If you are over 30 years old, you probably, on your first contact with Snapchat, thought that it was something for idiots. The app is even less intuitive for people deeply entrenched in digital. Its design is confusing (a re-shape of design and usability is underway) and it is hard to draw parallels in its use even with Twitter, for example. Do not feel bad or intolerant. Digital has shrunk generations and now, a period of five years is enough for a generational de-synchronization. Which makes a difference of one year equivalent to a decade. This video by David Pogue will explain Snap to you.
And how can a company with relatively small revenues (forecast of a quarter of a billion dollars this year) be worth so much?
In one word: growth.
In 2014, Snapchat had 60% fewer users than it has today and had zero revenue. The market's prediction is that the little ghost will collect 400% more in 2017. As the app expanded from a network that was pure egotrip (where you published yourself to friends) to a media player with privacy, the possibilities of expansion are diverse, ranging from traffic to customized projects. The best and biggest digital media publishers have entered the platform and this is a money-making machine. Or better: it may become one.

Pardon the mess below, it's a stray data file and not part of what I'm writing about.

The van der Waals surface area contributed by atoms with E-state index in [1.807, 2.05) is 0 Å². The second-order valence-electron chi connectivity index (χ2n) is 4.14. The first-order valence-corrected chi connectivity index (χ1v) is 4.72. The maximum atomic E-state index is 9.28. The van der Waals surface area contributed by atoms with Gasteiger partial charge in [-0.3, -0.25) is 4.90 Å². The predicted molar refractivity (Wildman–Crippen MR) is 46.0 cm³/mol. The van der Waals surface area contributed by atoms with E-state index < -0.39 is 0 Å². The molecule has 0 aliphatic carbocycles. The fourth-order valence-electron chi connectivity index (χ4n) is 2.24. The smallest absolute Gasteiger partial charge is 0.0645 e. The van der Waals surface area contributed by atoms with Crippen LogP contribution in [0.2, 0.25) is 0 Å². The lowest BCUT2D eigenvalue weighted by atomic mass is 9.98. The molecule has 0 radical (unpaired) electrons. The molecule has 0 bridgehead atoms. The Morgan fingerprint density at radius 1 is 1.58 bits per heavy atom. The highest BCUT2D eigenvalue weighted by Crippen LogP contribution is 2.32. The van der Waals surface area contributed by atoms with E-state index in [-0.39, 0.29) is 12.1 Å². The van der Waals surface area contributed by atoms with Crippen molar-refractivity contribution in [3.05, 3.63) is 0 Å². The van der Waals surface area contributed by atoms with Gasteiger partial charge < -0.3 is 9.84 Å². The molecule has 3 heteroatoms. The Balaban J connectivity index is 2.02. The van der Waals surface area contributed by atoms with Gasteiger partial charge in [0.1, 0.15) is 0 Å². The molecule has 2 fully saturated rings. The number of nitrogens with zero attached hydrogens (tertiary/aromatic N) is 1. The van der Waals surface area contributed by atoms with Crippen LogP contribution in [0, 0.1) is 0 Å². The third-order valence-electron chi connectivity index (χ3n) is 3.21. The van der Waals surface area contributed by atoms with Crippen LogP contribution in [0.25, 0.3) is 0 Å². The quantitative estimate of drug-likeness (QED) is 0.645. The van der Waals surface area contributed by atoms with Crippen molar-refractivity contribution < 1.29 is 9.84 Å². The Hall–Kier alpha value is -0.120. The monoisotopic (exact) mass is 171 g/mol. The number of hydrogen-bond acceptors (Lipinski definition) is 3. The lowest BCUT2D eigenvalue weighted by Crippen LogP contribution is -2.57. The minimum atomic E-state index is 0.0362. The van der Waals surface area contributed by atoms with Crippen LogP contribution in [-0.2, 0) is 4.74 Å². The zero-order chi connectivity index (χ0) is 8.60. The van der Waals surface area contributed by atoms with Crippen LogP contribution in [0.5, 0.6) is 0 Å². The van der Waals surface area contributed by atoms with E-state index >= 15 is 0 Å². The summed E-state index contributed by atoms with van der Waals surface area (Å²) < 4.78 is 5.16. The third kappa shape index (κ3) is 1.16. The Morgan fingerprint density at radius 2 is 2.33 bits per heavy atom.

With about 10 billion video streams per day, Snapchat has already taken Twitter and Tumblr out of the way and created a premier league championship with Facebook and Instagram. The ephemerality of the proposal (contents that disappear without leaving a mark) and the growing ego culture in the younger generations make Snapchat's profile the most conducive to growth. Snap kills competitors in the 18-34 age range and this is the fillet mignon of the audience: it consumes a lot, quickly and without thinking.